Further programs of 'After School', 'Thrift Store' and the 2nd Cafe Grace have been prepared and now looking for an appropriate place to open. There are still many more steps to take and work to be done. Therefore, we need and seek your prayers and support. We are working hard; working happily alongside women refugees from N.K., and hoping that all our activities are in line with God's will and bring glory to God.

Myung-Suk Park, Director of the U-Mul-Ga Project

GFS-the Girls' Friendly Society is a women's group established at the Church of England in 1875, and belongs to Anglican Communion. It has 22 member countries with approximately 17,000 members world wide.

If you would like more details or would like to contribute to this project please write to our Chairman.


House of Sharing
A Commitment to the Poor in the Anglican Church of Korea



The rapid development and expansion of industrialisation in South Korea between 1960 and 1980, resulted in a vast movement of agricultural workers from the countryside to the fringe of the industrial cities.

These agrarian migrants built themselves board  shacks in the mountain and hill areas creating large slums. The inhabitants of these slums were the low paid workers necessary  to support the expanding industrial economy. In the main they were construction workers, domestic factory workers, street sweepers and the like.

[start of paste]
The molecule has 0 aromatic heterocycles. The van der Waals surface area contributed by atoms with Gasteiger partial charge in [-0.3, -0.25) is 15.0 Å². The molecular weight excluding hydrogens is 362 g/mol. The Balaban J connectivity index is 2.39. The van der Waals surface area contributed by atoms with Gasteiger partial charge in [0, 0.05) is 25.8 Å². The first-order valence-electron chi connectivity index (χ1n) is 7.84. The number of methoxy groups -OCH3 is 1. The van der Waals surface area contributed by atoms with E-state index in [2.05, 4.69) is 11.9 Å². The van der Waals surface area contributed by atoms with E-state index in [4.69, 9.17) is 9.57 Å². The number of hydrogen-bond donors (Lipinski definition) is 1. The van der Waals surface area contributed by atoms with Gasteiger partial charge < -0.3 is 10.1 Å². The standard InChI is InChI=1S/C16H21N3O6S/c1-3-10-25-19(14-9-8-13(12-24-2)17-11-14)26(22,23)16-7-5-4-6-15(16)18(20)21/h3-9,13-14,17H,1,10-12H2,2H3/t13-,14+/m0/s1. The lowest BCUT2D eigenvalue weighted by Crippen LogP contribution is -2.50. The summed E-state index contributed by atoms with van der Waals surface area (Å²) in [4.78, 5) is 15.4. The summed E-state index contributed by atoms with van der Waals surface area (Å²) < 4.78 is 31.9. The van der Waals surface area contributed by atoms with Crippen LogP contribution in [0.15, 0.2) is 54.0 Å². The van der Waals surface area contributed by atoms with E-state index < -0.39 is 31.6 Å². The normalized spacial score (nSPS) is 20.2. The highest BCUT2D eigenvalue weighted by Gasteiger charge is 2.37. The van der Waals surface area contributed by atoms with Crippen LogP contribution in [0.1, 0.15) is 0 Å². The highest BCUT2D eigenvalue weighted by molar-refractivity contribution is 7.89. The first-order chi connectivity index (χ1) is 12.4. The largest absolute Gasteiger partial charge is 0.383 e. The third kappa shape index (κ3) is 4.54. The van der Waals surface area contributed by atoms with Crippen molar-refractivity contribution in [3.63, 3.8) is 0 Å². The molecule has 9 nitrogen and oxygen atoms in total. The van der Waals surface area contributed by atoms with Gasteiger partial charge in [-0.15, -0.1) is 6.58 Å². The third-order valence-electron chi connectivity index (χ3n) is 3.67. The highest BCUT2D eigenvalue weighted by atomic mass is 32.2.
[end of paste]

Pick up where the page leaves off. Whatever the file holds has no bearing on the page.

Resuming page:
Life in the slums should not be envisaged as that which existed in the Victorian slums of industrial Revolution England. Crime rates are no higher than elsewhere in other areas, there is no fear involved in walking the streets and a sense of community and mutual support very strong.

Nonetheless, low pay and poor housing conditions- several families occupying one small dwelling for example - bring their own forms of deprivation. One of these is that young children, sometimes quite small children, are left at home unattended because both parents are forced to go to work. Alcoholism, a not unexpcted problem, coupled with poor health provision and inadequate educational facilities compound the difficulties of daily life experienced by the large communities of the urban poor.

The Churches were present in the slums, but by and large they confined their role to providing for the spiritual needs of the inhabitants. The Anglican Church had initiated a number of social programmes which met some of the needs but by no means all.

In 1985 Anglican Young People and Theological students gathered together resolved to start something which would make a direct impact on the social conditions affecting the lives of the Minjung or Poorest of the poor. They called the initiative 'The Movement of Sharing.'